The town of Citronelle, Alabama consists of approximately 5000 people located about an hour from the Gulf Coast within the boundaries of Mobile County. Geographically unique, Citronelle is built atop a giant salt-cored dome that is still rising steadily, within the eastern Interior Salt Basin in southwest Alabama.
With over 2400 kms (1500 miles) of inland waterways, Alabama has one of the highest percentages of water among all US states. With this knowledge in mind, it is in Alabama communities like Citronelle, who have the potential to experience both the far-reaching effects of phosphorus and where changes made to reduce discharged phosphorus could see the greatest long-term impact.
With phosphorus-fed algae blooms plaguing many North American bodies of water, and in response to environmental concerns, regulators are pressuring wastewater treatment plants (WWTP) to meet ever decreasing phosphorus limits. These limits vary, but are usually tied to Total Maximum Daily Loads (TMDL) established for bodies of water. In regions where permits have addressed phosphorus pollution, discharge limits traditionally range from 1 mg/L down to 0.1 mg/L total phosphorus (TP). However, as populations shift around waters with established TMDLs, targeted treatment levels for phosphorus are driven lower.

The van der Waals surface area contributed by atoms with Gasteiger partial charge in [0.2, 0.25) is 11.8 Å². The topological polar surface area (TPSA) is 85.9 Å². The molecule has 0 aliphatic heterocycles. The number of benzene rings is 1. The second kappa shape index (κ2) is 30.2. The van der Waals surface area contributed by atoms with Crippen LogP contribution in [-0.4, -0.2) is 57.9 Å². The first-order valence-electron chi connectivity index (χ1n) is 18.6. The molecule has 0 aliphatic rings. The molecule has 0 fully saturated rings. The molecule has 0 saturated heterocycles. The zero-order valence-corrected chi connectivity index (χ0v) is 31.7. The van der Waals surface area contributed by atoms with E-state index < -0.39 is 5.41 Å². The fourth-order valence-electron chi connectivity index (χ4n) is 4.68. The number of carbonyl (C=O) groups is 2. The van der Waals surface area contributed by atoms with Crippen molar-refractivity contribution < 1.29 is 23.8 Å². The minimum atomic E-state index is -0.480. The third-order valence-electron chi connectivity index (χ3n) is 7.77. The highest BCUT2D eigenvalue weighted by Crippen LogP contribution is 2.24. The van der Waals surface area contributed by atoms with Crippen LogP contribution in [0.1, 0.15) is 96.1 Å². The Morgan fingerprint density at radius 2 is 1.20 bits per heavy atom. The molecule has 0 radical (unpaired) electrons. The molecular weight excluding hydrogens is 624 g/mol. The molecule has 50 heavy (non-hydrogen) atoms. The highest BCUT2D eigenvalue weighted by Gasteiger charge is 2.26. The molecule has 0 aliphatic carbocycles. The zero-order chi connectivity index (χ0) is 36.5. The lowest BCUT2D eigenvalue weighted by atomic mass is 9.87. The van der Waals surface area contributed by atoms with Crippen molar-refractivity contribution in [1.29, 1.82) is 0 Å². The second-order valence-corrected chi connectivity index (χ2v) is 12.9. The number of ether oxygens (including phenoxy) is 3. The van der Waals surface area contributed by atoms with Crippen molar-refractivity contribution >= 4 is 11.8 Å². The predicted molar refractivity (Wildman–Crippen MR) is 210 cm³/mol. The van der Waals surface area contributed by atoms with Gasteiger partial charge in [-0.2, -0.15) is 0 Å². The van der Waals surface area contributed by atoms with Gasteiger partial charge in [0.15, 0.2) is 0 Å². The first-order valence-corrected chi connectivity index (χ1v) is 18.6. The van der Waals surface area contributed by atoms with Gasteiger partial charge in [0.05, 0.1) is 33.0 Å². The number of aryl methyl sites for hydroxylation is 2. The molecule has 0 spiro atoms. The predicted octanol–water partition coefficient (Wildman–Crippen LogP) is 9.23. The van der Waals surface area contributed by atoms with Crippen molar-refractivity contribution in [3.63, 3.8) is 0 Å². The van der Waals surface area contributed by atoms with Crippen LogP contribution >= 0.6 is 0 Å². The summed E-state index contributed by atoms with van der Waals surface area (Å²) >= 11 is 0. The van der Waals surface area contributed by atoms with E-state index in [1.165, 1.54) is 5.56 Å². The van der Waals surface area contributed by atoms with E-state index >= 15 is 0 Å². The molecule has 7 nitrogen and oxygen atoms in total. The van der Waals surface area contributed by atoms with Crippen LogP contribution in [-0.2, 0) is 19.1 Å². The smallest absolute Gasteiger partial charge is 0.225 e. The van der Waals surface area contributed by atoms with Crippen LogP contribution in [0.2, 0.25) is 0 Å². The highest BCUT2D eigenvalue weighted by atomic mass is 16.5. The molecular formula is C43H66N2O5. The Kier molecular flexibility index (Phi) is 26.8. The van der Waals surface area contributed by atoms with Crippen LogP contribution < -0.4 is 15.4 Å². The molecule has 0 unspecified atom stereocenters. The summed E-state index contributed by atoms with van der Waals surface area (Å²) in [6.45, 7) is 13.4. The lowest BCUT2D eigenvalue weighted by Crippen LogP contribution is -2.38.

A 0.1 mg/L limit has historically been considered an ultra-low target. But in Citronelle, they faced an even steeper challenge from regulators with a new ultra-low phosphorus target of < 0.02 mg/L, which is among the lowest requirements in North America.
The Nexom Answer
The permit issued to Citronelle, Alabama is currently among the most stringent requirements being met by reactive filtration to date, at < 0.022 mg/L. There, the wastewater treatment plant discharges to Puppy Creek, contributing a very significant percentage of dry weather flow to the creek.
In collaboration with Speaks & Associates Consulting Engineers, Inc., Nexom created an upgraded system for Citronelle by adding Blue PRO® reactive filtration for enhanced treatment efficiency and cost minimization. The reactive filtration phosphorus compliance upgrade was sized for a peak daily flow of 0.76 MGD, and its implementation has allowed the WWTP to meet its discharge permit cost effectively.
The project was contracted in late 2014, equipment was delivered to the site during late summer of 2015, assembled in the fall, and construction was completed in December 2015. The system was commissioned, and all checkouts were completed before year-end in preparation for performance testing.